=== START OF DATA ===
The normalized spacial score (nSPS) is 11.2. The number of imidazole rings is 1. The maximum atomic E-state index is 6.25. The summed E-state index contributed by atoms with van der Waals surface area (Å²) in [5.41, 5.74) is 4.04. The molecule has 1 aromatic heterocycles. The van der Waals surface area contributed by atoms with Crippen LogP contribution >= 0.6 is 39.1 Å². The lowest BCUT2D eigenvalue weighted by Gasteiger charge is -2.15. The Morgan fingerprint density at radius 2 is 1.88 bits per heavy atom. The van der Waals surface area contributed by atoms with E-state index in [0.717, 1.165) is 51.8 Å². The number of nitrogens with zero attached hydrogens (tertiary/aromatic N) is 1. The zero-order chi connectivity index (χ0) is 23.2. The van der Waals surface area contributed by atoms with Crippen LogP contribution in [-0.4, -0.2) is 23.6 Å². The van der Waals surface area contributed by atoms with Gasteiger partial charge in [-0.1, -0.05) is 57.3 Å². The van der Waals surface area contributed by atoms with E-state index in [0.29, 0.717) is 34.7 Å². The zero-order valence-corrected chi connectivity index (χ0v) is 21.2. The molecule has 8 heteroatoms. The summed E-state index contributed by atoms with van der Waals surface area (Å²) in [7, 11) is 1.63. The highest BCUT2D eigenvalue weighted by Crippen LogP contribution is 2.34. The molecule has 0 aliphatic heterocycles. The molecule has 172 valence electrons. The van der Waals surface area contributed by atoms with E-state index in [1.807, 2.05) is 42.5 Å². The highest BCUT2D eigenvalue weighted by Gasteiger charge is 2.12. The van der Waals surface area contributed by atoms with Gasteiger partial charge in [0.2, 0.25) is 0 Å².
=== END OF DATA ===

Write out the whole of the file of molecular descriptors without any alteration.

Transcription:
The normalized spacial score (nSPS) is 11.2. The number of imidazole rings is 1. The maximum atomic E-state index is 6.25. The summed E-state index contributed by atoms with van der Waals surface area (Å²) in [5.41, 5.74) is 4.04. The molecule has 1 aromatic heterocycles. The van der Waals surface area contributed by atoms with Crippen LogP contribution >= 0.6 is 39.1 Å². The lowest BCUT2D eigenvalue weighted by Gasteiger charge is -2.15. The Morgan fingerprint density at radius 2 is 1.88 bits per heavy atom. The van der Waals surface area contributed by atoms with E-state index in [0.717, 1.165) is 51.8 Å². The number of nitrogens with zero attached hydrogens (tertiary/aromatic N) is 1. The zero-order chi connectivity index (χ0) is 23.2. The van der Waals surface area contributed by atoms with Crippen LogP contribution in [-0.4, -0.2) is 23.6 Å². The van der Waals surface area contributed by atoms with Gasteiger partial charge in [-0.1, -0.05) is 57.3 Å². The van der Waals surface area contributed by atoms with E-state index in [0.29, 0.717) is 34.7 Å². The zero-order valence-corrected chi connectivity index (χ0v) is 21.2. The molecule has 8 heteroatoms. The summed E-state index contributed by atoms with van der Waals surface area (Å²) in [7, 11) is 1.63. The highest BCUT2D eigenvalue weighted by Crippen LogP contribution is 2.34. The molecule has 0 aliphatic heterocycles. The molecule has 172 valence electrons. The van der Waals surface area contributed by atoms with E-state index in [1.807, 2.05) is 42.5 Å². The highest BCUT2D eigenvalue weighted by Gasteiger charge is 2.12. The van der Waals surface area contributed by atoms with Gasteiger partial charge in [0.2, 0.25) is 0 Å².